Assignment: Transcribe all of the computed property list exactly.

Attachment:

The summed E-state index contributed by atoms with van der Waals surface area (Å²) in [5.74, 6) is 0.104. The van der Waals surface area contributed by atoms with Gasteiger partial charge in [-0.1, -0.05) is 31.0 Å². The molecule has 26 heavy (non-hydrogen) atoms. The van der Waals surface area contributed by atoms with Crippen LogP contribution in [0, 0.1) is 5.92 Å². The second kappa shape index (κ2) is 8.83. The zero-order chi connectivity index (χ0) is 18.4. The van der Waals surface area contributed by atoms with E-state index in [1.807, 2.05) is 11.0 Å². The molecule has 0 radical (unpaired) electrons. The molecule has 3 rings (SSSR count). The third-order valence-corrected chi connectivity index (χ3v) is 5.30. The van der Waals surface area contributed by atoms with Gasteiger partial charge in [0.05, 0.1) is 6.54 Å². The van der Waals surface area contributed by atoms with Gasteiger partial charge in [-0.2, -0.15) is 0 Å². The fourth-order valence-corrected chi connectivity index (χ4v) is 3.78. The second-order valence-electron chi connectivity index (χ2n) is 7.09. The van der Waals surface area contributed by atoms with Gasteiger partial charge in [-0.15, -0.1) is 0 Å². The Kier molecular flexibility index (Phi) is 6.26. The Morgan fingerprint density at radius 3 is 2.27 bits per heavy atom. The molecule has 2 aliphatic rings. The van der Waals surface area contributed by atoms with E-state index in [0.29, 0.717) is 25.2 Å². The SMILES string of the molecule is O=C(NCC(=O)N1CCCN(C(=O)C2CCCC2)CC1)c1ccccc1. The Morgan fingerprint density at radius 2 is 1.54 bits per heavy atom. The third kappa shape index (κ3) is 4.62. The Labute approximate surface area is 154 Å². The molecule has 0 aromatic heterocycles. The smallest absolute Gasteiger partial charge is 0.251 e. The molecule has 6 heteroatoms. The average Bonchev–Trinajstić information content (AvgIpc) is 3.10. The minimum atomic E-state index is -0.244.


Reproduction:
The summed E-state index contributed by atoms with van der Waals surface area (Å²) in [5.74, 6) is 0.104. The van der Waals surface area contributed by atoms with Gasteiger partial charge in [-0.1, -0.05) is 31.0 Å². The molecule has 26 heavy (non-hydrogen) atoms. The van der Waals surface area contributed by atoms with Crippen LogP contribution in [0, 0.1) is 5.92 Å². The second kappa shape index (κ2) is 8.83. The zero-order chi connectivity index (χ0) is 18.4. The van der Waals surface area contributed by atoms with E-state index in [1.807, 2.05) is 11.0 Å². The molecule has 0 radical (unpaired) electrons. The molecule has 3 rings (SSSR count). The third-order valence-corrected chi connectivity index (χ3v) is 5.30. The van der Waals surface area contributed by atoms with Gasteiger partial charge in [0.05, 0.1) is 6.54 Å². The van der Waals surface area contributed by atoms with Gasteiger partial charge in [-0.2, -0.15) is 0 Å². The fourth-order valence-corrected chi connectivity index (χ4v) is 3.78. The second-order valence-electron chi connectivity index (χ2n) is 7.09. The van der Waals surface area contributed by atoms with Gasteiger partial charge in [-0.15, -0.1) is 0 Å². The Kier molecular flexibility index (Phi) is 6.26. The Morgan fingerprint density at radius 3 is 2.27 bits per heavy atom. The molecule has 2 aliphatic rings. The van der Waals surface area contributed by atoms with E-state index in [0.29, 0.717) is 25.2 Å². The SMILES string of the molecule is O=C(NCC(=O)N1CCCN(C(=O)C2CCCC2)CC1)c1ccccc1. The Morgan fingerprint density at radius 2 is 1.54 bits per heavy atom. The third kappa shape index (κ3) is 4.62. The Labute approximate surface area is 154 Å². The molecule has 0 aromatic heterocycles. The smallest absolute Gasteiger partial charge is 0.251 e. The molecule has 6 heteroatoms. The average Bonchev–Trinajstić information content (AvgIpc) is 3.10. The minimum atomic E-state index is -0.244.